Introduction: Reversal of vision metamorphopsia is a disorder affecting the visuospatial perception of objects, without any changes in their shape, size or colour. It generally involves a full 180 degrees rotation of the visual field in the coronal plane. Its chief causation is vertebrobasilar ischaemia, although the phenomenon has also been linked to many other conditions, such as multiple sclerosis, epilepsy, migraine or traumatic head and neck injuries. Some notable features of reversal of vision metamorphopsia are the wide topographic variety of the lesions responsible for the condition, the transient nature of the symptom and its improvement or resolution in the presence of certain stimuli.
Case report: A 35-year-old male with a sudden episode of instability that prevented him from walking, together with vomiting and reversal of vision metamorphopsia that lasted for an hour. A magnetic resonance scan enabled us to identify an acute ischaemic cerebellar lesion as the cause of the condition.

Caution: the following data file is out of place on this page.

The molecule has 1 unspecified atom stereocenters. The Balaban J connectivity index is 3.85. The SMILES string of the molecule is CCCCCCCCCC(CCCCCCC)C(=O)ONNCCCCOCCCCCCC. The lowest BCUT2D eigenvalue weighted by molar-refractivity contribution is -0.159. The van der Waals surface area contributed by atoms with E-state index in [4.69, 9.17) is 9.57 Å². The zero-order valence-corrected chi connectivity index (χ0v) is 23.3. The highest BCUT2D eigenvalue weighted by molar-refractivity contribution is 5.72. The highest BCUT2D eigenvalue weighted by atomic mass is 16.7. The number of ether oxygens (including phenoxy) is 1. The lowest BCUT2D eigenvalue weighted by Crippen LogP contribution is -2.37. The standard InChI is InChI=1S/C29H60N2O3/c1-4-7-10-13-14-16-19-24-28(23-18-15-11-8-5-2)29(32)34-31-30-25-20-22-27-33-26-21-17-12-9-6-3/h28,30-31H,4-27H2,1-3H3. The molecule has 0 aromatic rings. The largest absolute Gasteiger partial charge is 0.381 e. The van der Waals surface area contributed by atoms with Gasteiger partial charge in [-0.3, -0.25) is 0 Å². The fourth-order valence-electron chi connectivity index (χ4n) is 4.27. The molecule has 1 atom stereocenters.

Conclusions: The variety of locations of the lesions that give rise to reversal of vision metamorphopsia would be mainly due to the multisensory nature of the neurons in the posterior parietal cortex, the area of the brain where the visuospatial integration of images is performed. These neurons receive visual, proprioceptive and vestibular afferences, which means that any lesions that occur in these three systems or in the central integrator itself could cause the phenomenon of reversal of vision metamorphopsia.